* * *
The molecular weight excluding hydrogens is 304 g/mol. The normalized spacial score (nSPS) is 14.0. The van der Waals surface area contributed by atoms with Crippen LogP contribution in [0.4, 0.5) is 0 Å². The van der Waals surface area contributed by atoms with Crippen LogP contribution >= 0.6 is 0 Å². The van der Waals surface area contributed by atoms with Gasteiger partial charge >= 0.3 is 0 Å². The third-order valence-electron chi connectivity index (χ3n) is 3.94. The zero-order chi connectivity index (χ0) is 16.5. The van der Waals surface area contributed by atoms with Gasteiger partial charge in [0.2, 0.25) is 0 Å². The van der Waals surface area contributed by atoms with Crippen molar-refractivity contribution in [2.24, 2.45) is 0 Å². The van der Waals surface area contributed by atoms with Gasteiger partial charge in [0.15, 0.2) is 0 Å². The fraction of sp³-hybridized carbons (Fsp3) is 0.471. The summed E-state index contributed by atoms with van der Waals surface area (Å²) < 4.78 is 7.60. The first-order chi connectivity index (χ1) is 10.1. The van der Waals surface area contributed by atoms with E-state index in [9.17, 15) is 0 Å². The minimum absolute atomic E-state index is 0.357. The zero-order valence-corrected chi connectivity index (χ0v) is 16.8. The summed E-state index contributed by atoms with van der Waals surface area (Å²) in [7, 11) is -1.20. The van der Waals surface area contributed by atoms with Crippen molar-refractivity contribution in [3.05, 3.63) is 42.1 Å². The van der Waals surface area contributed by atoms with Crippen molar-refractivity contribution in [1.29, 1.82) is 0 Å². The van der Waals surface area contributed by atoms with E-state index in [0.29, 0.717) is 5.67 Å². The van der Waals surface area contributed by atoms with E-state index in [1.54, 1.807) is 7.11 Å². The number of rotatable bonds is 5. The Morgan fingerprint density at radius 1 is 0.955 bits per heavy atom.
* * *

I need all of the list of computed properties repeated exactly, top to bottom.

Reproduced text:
The molecular weight excluding hydrogens is 304 g/mol. The normalized spacial score (nSPS) is 14.0. The van der Waals surface area contributed by atoms with Crippen LogP contribution in [0.4, 0.5) is 0 Å². The van der Waals surface area contributed by atoms with Crippen LogP contribution >= 0.6 is 0 Å². The van der Waals surface area contributed by atoms with Gasteiger partial charge >= 0.3 is 0 Å². The third-order valence-electron chi connectivity index (χ3n) is 3.94. The zero-order chi connectivity index (χ0) is 16.5. The van der Waals surface area contributed by atoms with Gasteiger partial charge in [0.2, 0.25) is 0 Å². The van der Waals surface area contributed by atoms with Crippen molar-refractivity contribution in [2.24, 2.45) is 0 Å². The van der Waals surface area contributed by atoms with Gasteiger partial charge in [0.15, 0.2) is 0 Å². The fraction of sp³-hybridized carbons (Fsp3) is 0.471. The summed E-state index contributed by atoms with van der Waals surface area (Å²) < 4.78 is 7.60. The first-order chi connectivity index (χ1) is 10.1. The van der Waals surface area contributed by atoms with E-state index in [9.17, 15) is 0 Å². The minimum absolute atomic E-state index is 0.357. The zero-order valence-corrected chi connectivity index (χ0v) is 16.8. The summed E-state index contributed by atoms with van der Waals surface area (Å²) in [7, 11) is -1.20. The van der Waals surface area contributed by atoms with Crippen molar-refractivity contribution in [3.05, 3.63) is 42.1 Å². The van der Waals surface area contributed by atoms with Crippen molar-refractivity contribution in [1.29, 1.82) is 0 Å². The van der Waals surface area contributed by atoms with E-state index in [0.29, 0.717) is 5.67 Å². The van der Waals surface area contributed by atoms with E-state index in [1.54, 1.807) is 7.11 Å². The number of rotatable bonds is 5. The Morgan fingerprint density at radius 1 is 0.955 bits per heavy atom.